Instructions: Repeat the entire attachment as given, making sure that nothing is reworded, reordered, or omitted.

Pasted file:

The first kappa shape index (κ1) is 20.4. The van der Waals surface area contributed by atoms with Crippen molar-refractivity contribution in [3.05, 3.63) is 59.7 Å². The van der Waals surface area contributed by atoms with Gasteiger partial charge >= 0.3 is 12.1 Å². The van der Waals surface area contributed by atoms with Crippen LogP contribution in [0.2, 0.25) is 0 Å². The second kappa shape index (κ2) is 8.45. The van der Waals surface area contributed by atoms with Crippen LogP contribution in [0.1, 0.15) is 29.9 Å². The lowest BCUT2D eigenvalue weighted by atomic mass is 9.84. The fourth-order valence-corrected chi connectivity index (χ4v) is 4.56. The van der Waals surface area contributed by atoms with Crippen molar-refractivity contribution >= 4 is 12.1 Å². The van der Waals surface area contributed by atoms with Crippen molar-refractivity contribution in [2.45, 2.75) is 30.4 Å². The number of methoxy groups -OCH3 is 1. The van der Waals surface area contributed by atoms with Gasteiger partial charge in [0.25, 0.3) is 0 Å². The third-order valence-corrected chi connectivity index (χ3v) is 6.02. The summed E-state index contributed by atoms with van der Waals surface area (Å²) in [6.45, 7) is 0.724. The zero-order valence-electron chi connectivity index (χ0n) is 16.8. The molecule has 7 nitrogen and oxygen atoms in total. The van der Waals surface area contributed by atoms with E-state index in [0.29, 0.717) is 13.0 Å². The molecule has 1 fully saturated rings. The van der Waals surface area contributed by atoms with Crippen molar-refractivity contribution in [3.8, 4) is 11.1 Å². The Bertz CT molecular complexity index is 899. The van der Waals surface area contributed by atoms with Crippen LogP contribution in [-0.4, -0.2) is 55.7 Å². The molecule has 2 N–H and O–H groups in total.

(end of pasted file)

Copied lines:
The first kappa shape index (κ1) is 20.4. The van der Waals surface area contributed by atoms with Crippen molar-refractivity contribution in [3.05, 3.63) is 59.7 Å². The van der Waals surface area contributed by atoms with Gasteiger partial charge >= 0.3 is 12.1 Å². The van der Waals surface area contributed by atoms with Crippen LogP contribution in [0.2, 0.25) is 0 Å². The second kappa shape index (κ2) is 8.45. The van der Waals surface area contributed by atoms with Crippen LogP contribution in [0.1, 0.15) is 29.9 Å². The lowest BCUT2D eigenvalue weighted by atomic mass is 9.84. The fourth-order valence-corrected chi connectivity index (χ4v) is 4.56. The van der Waals surface area contributed by atoms with Crippen molar-refractivity contribution >= 4 is 12.1 Å². The van der Waals surface area contributed by atoms with Crippen molar-refractivity contribution in [2.45, 2.75) is 30.4 Å². The number of methoxy groups -OCH3 is 1. The van der Waals surface area contributed by atoms with Gasteiger partial charge in [0.25, 0.3) is 0 Å². The third-order valence-corrected chi connectivity index (χ3v) is 6.02. The summed E-state index contributed by atoms with van der Waals surface area (Å²) in [6.45, 7) is 0.724. The zero-order valence-electron chi connectivity index (χ0n) is 16.8. The molecule has 7 nitrogen and oxygen atoms in total. The van der Waals surface area contributed by atoms with E-state index in [0.29, 0.717) is 13.0 Å². The molecule has 1 fully saturated rings. The van der Waals surface area contributed by atoms with Crippen molar-refractivity contribution in [3.8, 4) is 11.1 Å². The Bertz CT molecular complexity index is 899. The van der Waals surface area contributed by atoms with Crippen LogP contribution in [-0.4, -0.2) is 55.7 Å². The molecule has 2 N–H and O–H groups in total.